One of the most remarkable aspects of Nudge is how broadly the concepts can be applied. On one level, they can be applied to our own lives, to improve our own decisions and actions by “nudging” ourselves. The authors assert that “you can make small changes in your own environment – or interventions in your processes – to help facilitate a range of personal goals, including financial well-being.” Think of these as adopting new habits. And, behavioral science has uncovered many successful strategies, to help us “nudge” ourselves into better habits, like “temptation bundling.” Coined by behavioral economist Katherine Milkman (professor at The Wharton School of the University of Pennsylvania), temptation bundling is a clever method of using rewards – or the things we enjoy doing – to invoke the willpower to do the things we don’t want to do, things that often come with long-term benefits.5 Exercising while watching your favorite TV show is one example – bundling something you may not want to do with something that gives you pleasure.

Importantly, the key ideas from Nudge can be applied to help us make better investment decisions. This can start by simply being aware of the biases that are common to investors and often lead them to make sub-optimal decisions. These include the loss aversion bias, which is our tendency to weigh or feel losses much more heavily than we do comparable gains and confirmation bias, which is our tendency to overvalue new information that aligns with our beliefs and discount. Another way of incorporating a “nudge” into an investment process is including a framework that prompts questions. For example, inserting a step each quarter that asks investors to reiterate their longer-term investment goals and objectives, as well as their short-term needs, can help keep them on track.

And finally, there is the opportunity to use the “nudge” techniques that have proven effective in helping investors reach their financial goals. Certainly, we’ve seen the power of defaults and precommitment systems in “nudging” people to save and invest – and they can also be applied to encourage charitable giving. At its heart, Nudge is about harnessing the power of behavioral science to help us move from “intent to action.” And certainly, this challenge, and opportunity, applies directly to investors, who can apply this power to help make better decisions – and drive improved outcomes – in their financial lives.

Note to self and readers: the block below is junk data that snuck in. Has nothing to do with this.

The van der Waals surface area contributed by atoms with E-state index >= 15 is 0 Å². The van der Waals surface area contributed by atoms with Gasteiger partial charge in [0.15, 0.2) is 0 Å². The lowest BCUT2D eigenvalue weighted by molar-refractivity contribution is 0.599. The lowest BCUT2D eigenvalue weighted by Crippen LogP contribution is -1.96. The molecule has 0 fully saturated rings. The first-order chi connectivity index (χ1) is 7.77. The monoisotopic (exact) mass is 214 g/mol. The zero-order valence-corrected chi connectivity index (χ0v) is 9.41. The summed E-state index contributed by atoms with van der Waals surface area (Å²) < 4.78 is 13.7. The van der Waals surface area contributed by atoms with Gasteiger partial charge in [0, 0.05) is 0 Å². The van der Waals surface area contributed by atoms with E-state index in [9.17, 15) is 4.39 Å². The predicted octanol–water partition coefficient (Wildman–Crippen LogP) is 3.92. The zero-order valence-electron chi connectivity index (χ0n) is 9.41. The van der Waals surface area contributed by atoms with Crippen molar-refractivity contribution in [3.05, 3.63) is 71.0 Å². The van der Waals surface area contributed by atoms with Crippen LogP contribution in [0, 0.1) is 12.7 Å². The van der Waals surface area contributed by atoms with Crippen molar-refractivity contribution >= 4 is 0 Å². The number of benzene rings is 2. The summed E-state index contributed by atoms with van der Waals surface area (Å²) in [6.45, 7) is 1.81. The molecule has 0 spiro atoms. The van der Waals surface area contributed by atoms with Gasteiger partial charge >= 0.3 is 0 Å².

PIMCO has long understood that behavioral science can make us better investors. That’s why we’ve partnered with some of the best minds in the field at the Center for Decision Research at The University of Chicago Booth School of Business. Through this innovative partnership, PIMCO supports diverse and robust academic research that contributes to a deeper understanding of human behavior and decision-making. Learn more about how behavioral science can make you a better investor.


Thaler, R.H. and Sunstein, C.R. (2009). Nudge: Improving Decisions About Health, Wealth and Happiness. Penguin Books.
2 Thaler, R.H., & Benartzi, S. (2004). Save more tomorrow™: Using behavioral economics to increase employee saving. Journal of Political Economy, 112(S1), S164-S187.
3 Malito, Alessandra. “Nobel Prize winner Richard Thaler may have added $29.6 billion to retirement accounts.”
4 Schwartz, B, (2004).The Paradox of Choice: Why More Is Less. Harper Perennial.
5 Milkman, K., Minson, J. and Volpp, K. (2012). Holding the Hunger Games Hostage at the Gym: an Evaluation of Temptation Bundling. The Wharton School Research Paper No. 45.